reply to post by rickymouse
Originally posted by rickymouse
Like I said to someone else, explain to me why such a higher percentage of jets have persistent contrails. I'm putting you into a position to tell
me why something I see with my own eyes is not true. My IQ was tested at 165 so it better be be a reasonable explanation.
It's interesting that you demand such high expectations of proof from others, yet you're quite willing to promote false information as fact. I
would expect better from someone with such immense intelligence as yourself
First off, we have to examine what you've claimed here. Saying that "such a higher percentage of jets have persistent contrails" is different from
saying 'there are more persistent contrails' which is a common observation. To explain the latter, it is quite simple. There are far, far more
planes flying now than there were 50 years ago. They fly further, and to far more locations, meaning more contrails in places that may not have got
them. That is just common sense.
Regarding the proposed significant increased percentage, this is a lot more difficult to ascertain from simply observing the sky. Unless you watch
the sky all day with a good pair of binoculars, you certainly aren't going to notice every
plane that flies in the sky. It is very difficult
to spot an airliner at 35,000 feet when they're not leaving an obvious trail. This leads to the logical conclusion that you would notice far more
planes in the sky on days when conditions support contrail formation, even if the exact same number of planes are flying. This means that there might
not be as high an increase in the percentage of jets leaving persistent trails as it seems from simple observations.
But indeed, there is a reason to explain an increase in the percentage of jets leaving persistent trails. And the answer lies in the type of engines
being used (this has been mentioned already, but I will expand on that here). Originally jet aircraft used
engines for propulsion. Later, these were replaced by low-bypass
engines which divert some air around the combustion core of the engine. This made them more
efficient, and engines are becoming increasingly more efficient with higher bypass ratios. High-bypass ratio jet engines allow for more contrails to
form over a wider range of atmospheric conditions.
Bypass ratios of turbofan aircraft engines have increased over the past 20 years. This has icreased fuel efficiency and reduced engine noise.
Increasing the bypass ratio of turbofan engines also has the effect of increasing the propulsive efficiency of the aircraft.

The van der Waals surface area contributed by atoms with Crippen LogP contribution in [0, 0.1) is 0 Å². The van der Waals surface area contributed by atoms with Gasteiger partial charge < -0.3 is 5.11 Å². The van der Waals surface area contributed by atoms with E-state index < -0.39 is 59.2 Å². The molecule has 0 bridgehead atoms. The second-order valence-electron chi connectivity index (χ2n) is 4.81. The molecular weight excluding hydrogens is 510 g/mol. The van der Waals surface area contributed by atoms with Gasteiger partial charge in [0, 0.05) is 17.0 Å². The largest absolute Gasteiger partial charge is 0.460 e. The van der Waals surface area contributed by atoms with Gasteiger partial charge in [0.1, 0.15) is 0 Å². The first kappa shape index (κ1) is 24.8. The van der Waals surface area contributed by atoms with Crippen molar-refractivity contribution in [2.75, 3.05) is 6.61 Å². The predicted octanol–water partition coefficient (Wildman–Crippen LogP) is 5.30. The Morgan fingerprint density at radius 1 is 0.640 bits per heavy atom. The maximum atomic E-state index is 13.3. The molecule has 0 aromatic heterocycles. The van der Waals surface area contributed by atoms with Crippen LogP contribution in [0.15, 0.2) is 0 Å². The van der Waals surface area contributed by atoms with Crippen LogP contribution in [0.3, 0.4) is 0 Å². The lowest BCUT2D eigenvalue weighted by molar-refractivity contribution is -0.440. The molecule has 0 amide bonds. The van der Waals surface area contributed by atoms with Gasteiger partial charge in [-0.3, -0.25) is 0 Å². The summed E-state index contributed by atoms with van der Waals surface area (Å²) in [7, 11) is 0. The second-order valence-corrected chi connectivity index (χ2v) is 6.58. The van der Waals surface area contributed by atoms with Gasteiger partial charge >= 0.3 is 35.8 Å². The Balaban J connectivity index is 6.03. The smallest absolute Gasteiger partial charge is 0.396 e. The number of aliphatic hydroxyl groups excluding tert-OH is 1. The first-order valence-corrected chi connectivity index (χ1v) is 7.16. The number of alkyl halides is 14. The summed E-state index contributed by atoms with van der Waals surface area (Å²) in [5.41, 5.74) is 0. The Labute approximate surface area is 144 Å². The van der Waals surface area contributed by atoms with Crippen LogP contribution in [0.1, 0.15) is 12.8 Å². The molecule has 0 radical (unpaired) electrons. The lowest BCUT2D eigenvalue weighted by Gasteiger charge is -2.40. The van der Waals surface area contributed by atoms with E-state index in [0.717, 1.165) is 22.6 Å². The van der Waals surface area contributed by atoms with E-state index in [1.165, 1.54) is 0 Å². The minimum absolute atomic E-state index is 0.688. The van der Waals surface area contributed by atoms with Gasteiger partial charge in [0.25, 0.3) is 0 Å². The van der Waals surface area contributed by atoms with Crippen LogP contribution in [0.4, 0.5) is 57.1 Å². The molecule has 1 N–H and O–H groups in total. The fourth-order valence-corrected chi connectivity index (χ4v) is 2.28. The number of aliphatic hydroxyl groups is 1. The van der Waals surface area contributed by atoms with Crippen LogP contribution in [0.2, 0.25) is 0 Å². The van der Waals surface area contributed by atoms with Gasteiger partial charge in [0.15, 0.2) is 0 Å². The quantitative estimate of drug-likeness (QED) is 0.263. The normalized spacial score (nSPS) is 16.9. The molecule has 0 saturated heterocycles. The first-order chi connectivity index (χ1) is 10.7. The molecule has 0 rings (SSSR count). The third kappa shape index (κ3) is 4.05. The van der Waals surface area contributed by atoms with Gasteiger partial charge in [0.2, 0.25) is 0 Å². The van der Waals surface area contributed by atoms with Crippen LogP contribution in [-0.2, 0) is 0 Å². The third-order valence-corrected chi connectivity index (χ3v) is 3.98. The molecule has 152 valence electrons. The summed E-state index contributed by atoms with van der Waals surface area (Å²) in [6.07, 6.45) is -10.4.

Higher bypass ratios have led to cooler exhaust temperatures, which in turn lowers the threshold temperatures for contrail formation. The overall
effect of this is that contrails form at higher ambient temperatures for more efficient engines because a smaller fraction of the combustion heat is
released into the plume and causes higher relative
Experiments have proven this to be true. This study set out to determine the "contrail factor", which is the ratio of water vapor to enthalpy added
by combustion to the exhaust plume from an aircraft engine. It is the key parameter determining the highest temperature at which contrails will form
behind a particular engine on a particular aircraft. This was shown by both calculations, and observations.
The computed contrail factors range from 0.030 to 0.053 g¢ kg¡ 1±C¡ 1 for the low-bypass engine and from 0.038 to 0.090 g¢ kg¡ 1±C¡ 1 for
the high-bypass engine
Contrail Formation and Propulsion Efficiency (large pdf)
Recent observations using two aircraft, one with older, low-bypass engines and the other with newer, high-bypass
engines12 show that engine/aircraft systems operating at higher overall propulsion effciency indeed have higher contrail factors and higher threshold
temperatures for contrail
There is far more information out there to explain a perceived increase in contrails, and they don't require 'chemtrails' to prove it. With the
increasing use of the ever increasing bypass ratios on engines such as those on the B787, B737-MAX, A350 and A320-NEO, we will probably see an
increase in contrail formation in the future.
Hopefully I have sufficiently satisfied your IQ in this explanation of why this doesn't in any way prove that there are chemtrails.